About 15 years ago in one of his jail-cell interviews, Charlie Manson made a good point: "Used to, it meant something to be crazy; but nowadays, everybody's crazy." Have we noticed that nuttiness seems to keep pace with the escalating excuse mentality?
Let's start with temper tantrums, fashion faux pas, birth order, and technology. Chuck Shepherd in his "News of the Weird" column picked up the story of Andrew Mizsak, a 28-year-old living rent-free with his parents, who threw such a fit when asked to clean his room that they called the police. He then apologized and was sent to his room, crying uncontrollably. A member of the Bedford, Ohio, School Board, Mizsak also received their punishment for this unseemly affair: they removed two of his duties. Perhaps the poor young man was overly tired.
Though we have a significant number of people shopping Wal-Mart in their pajamas, we would hope even they would go on garment-watch in the courtroom. Not so. Judge Lawrence Lefler's instructions include: "tuck in your shirt, pull up your pants and keep your pants above your waist the entire time..." ("Fashion Still Has Rules in Courtrooms," The Tampa Tribune, 7/25/09).
Need we say that this combination of disrespect and stupidity is more likely to land jail time than a job? The title of Marcia Pounds' recent Sun Sentinel blurb says it all: "Want to Land a Job? Look Like It." Remember that Michelle Obama's shorts were vacation attire; she doesn't need a job.
It has become almost a national pastime to point to our "dysfunctional" families as excuse for all problems. Studies confirm, for example, that parents spend more quality time with firstborns than children who arrive later. In her book "Don't Bring It to Work: Breaking the Family Patterns That Limit Success," Sylvia Lafair, a clinical psychologist, warns that who we were as children influences our work persona. Identifying ourselves with labels, such as, "super-achiever," "rebel," "martyr," or "denier," is not for crutch purposes but rather to create an action plan for forward movement.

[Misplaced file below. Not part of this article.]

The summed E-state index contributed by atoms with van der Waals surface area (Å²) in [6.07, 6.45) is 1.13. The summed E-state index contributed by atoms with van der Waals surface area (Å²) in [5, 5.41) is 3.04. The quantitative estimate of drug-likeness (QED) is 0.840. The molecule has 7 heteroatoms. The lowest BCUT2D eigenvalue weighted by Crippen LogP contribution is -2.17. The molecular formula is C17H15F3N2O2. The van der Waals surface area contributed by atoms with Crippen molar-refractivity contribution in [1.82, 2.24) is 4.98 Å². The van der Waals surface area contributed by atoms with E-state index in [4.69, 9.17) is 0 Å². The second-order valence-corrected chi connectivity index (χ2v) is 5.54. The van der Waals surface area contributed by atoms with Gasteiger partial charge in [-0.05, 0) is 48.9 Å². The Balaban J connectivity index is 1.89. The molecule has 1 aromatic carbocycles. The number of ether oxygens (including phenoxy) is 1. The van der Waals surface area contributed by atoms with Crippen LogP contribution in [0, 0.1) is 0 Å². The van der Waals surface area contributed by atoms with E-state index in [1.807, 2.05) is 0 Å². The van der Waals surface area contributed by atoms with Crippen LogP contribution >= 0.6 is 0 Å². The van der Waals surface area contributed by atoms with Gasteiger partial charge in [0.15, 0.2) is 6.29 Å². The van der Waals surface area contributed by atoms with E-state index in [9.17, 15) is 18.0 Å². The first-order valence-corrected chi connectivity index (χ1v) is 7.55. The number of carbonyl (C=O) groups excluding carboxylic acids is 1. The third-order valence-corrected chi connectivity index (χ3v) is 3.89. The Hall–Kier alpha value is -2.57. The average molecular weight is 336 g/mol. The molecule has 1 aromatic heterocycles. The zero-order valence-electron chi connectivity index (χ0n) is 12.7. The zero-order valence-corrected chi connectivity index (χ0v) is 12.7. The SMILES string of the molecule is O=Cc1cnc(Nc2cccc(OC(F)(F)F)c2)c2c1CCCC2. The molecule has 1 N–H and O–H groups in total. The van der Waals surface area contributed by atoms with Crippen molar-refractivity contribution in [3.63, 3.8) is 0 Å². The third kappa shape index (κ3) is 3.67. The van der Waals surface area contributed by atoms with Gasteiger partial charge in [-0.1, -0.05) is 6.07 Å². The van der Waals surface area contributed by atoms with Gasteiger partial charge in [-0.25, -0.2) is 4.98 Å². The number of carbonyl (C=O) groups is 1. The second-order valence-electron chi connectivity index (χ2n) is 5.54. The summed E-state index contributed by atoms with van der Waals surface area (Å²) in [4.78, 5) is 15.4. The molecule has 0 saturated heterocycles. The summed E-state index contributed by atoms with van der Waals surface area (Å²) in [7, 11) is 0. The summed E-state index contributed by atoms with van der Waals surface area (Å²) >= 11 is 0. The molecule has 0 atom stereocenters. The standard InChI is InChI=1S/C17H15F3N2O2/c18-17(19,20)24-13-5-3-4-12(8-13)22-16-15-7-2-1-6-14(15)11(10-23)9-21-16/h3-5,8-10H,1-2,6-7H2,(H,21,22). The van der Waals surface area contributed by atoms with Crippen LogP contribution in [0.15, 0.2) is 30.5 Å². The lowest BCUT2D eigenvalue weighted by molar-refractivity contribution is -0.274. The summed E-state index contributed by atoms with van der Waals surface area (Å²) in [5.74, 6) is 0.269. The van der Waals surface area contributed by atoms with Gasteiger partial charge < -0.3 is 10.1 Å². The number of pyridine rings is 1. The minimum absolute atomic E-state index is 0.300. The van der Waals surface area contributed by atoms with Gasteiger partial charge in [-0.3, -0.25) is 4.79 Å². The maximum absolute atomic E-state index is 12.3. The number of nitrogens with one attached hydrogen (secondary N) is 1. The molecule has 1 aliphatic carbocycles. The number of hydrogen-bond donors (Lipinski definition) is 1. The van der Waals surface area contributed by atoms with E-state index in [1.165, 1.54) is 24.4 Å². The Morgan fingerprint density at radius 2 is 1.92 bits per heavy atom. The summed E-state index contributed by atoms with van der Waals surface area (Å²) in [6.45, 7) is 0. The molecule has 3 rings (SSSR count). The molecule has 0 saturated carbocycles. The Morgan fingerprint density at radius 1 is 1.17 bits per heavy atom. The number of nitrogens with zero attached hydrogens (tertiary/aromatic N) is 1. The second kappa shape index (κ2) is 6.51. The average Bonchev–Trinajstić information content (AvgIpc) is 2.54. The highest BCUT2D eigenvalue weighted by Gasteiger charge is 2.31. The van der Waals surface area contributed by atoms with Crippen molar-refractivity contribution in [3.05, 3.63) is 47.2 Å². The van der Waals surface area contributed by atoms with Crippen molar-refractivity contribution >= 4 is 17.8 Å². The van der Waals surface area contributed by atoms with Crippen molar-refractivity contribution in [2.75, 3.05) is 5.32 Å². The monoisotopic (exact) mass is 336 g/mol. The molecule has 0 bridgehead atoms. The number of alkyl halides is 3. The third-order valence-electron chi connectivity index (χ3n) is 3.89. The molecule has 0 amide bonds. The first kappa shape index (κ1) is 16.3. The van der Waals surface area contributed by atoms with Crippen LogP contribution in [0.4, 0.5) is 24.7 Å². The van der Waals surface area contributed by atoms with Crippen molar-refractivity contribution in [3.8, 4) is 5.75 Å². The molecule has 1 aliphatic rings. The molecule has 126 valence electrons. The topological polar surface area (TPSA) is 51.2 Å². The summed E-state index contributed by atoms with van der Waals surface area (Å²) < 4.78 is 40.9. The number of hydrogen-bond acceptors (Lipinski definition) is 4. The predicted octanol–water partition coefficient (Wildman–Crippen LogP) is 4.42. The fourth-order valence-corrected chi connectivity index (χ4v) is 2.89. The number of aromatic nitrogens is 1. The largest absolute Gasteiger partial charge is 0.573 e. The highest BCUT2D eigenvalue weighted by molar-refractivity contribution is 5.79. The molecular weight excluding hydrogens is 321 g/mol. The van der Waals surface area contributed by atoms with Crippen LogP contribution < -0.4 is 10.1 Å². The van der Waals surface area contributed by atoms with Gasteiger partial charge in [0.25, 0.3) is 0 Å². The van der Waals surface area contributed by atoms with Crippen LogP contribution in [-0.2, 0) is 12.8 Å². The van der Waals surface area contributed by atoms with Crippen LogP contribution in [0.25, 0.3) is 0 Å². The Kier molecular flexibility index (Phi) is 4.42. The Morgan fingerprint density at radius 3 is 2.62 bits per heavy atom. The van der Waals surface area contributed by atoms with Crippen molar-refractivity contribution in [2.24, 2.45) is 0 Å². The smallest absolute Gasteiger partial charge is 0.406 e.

And now we need an extra $14,000 for a 45-day program to wean us from pathological computer use. Hillary Cash (and she's sure to make a bundle), executive director of reSTART, the first program for Internet addicts, logged in her first client. Ben Alexander, 19, flunked out of college due to his 17-hour days playing "World of Warcraft" online ("Breaking the Addiction," Associated Press, 9/6/09).
Texting is causing us to walk off ledges, run into objects, and crash cars. Psychiatrist Gary Smalls in "iBrain: Surviving the Technological Alteration of the Modern Mind" says the technology-overloaded brain malfunctions in social and interpersonal skills.
Maybe it's time for prodigals to admit that we can't go it alone. When we ignore all rules designed to bring balance and unity to mind, body, and spirit, we delete sanity. The son (Luke 15:11-32) who demanded his inheritance and "wasted his substance with riotous living" (v. 13) found rehabilitation when he refused excuses, admitted his failure, and received forgiveness. He was "alive again; he was lost, and is found" (v. 24).
Finding truth requires the right starting point. That is the quest of this column. If you are a seeker of simple truth, we can find it together-side-by-side.